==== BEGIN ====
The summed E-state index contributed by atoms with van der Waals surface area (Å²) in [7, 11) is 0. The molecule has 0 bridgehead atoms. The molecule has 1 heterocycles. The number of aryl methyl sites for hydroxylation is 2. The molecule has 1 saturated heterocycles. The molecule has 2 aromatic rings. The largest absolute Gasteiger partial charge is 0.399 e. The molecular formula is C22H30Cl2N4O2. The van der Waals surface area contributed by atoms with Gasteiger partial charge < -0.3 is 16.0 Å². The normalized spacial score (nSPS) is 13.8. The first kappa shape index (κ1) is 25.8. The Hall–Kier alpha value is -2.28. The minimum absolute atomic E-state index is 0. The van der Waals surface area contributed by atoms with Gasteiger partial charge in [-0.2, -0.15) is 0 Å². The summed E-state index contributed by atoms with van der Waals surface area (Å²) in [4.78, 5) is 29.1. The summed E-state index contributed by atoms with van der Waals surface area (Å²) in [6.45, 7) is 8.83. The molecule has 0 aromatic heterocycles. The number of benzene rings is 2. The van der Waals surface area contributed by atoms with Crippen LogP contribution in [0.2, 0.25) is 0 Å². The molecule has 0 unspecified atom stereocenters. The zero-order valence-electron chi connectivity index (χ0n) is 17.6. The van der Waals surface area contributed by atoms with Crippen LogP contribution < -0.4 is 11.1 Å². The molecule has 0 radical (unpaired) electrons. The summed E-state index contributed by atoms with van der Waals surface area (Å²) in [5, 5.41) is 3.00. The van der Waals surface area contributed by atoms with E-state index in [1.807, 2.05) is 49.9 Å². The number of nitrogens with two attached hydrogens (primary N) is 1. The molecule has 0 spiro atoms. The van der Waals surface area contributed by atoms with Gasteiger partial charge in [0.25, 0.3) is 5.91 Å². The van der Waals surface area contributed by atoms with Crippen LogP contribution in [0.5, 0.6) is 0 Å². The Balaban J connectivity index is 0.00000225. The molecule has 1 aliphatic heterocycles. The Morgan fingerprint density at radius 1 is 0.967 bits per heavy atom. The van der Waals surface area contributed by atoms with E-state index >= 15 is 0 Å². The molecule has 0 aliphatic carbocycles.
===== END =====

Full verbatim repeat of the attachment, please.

The summed E-state index contributed by atoms with van der Waals surface area (Å²) in [7, 11) is 0. The molecule has 0 bridgehead atoms. The molecule has 1 heterocycles. The number of aryl methyl sites for hydroxylation is 2. The molecule has 1 saturated heterocycles. The molecule has 2 aromatic rings. The largest absolute Gasteiger partial charge is 0.399 e. The molecular formula is C22H30Cl2N4O2. The van der Waals surface area contributed by atoms with Gasteiger partial charge < -0.3 is 16.0 Å². The normalized spacial score (nSPS) is 13.8. The first kappa shape index (κ1) is 25.8. The Hall–Kier alpha value is -2.28. The minimum absolute atomic E-state index is 0. The van der Waals surface area contributed by atoms with Gasteiger partial charge in [-0.2, -0.15) is 0 Å². The summed E-state index contributed by atoms with van der Waals surface area (Å²) in [4.78, 5) is 29.1. The summed E-state index contributed by atoms with van der Waals surface area (Å²) in [6.45, 7) is 8.83. The molecule has 0 aromatic heterocycles. The number of benzene rings is 2. The van der Waals surface area contributed by atoms with Crippen LogP contribution in [0.2, 0.25) is 0 Å². The molecule has 0 unspecified atom stereocenters. The zero-order valence-electron chi connectivity index (χ0n) is 17.6. The van der Waals surface area contributed by atoms with Crippen LogP contribution < -0.4 is 11.1 Å². The molecule has 0 radical (unpaired) electrons. The summed E-state index contributed by atoms with van der Waals surface area (Å²) in [5, 5.41) is 3.00. The van der Waals surface area contributed by atoms with E-state index in [1.807, 2.05) is 49.9 Å². The number of nitrogens with two attached hydrogens (primary N) is 1. The molecule has 0 spiro atoms. The van der Waals surface area contributed by atoms with Gasteiger partial charge in [0.25, 0.3) is 5.91 Å². The van der Waals surface area contributed by atoms with Crippen LogP contribution in [0.5, 0.6) is 0 Å². The Balaban J connectivity index is 0.00000225. The molecule has 1 aliphatic heterocycles. The Morgan fingerprint density at radius 1 is 0.967 bits per heavy atom. The van der Waals surface area contributed by atoms with E-state index >= 15 is 0 Å². The molecule has 0 aliphatic carbocycles.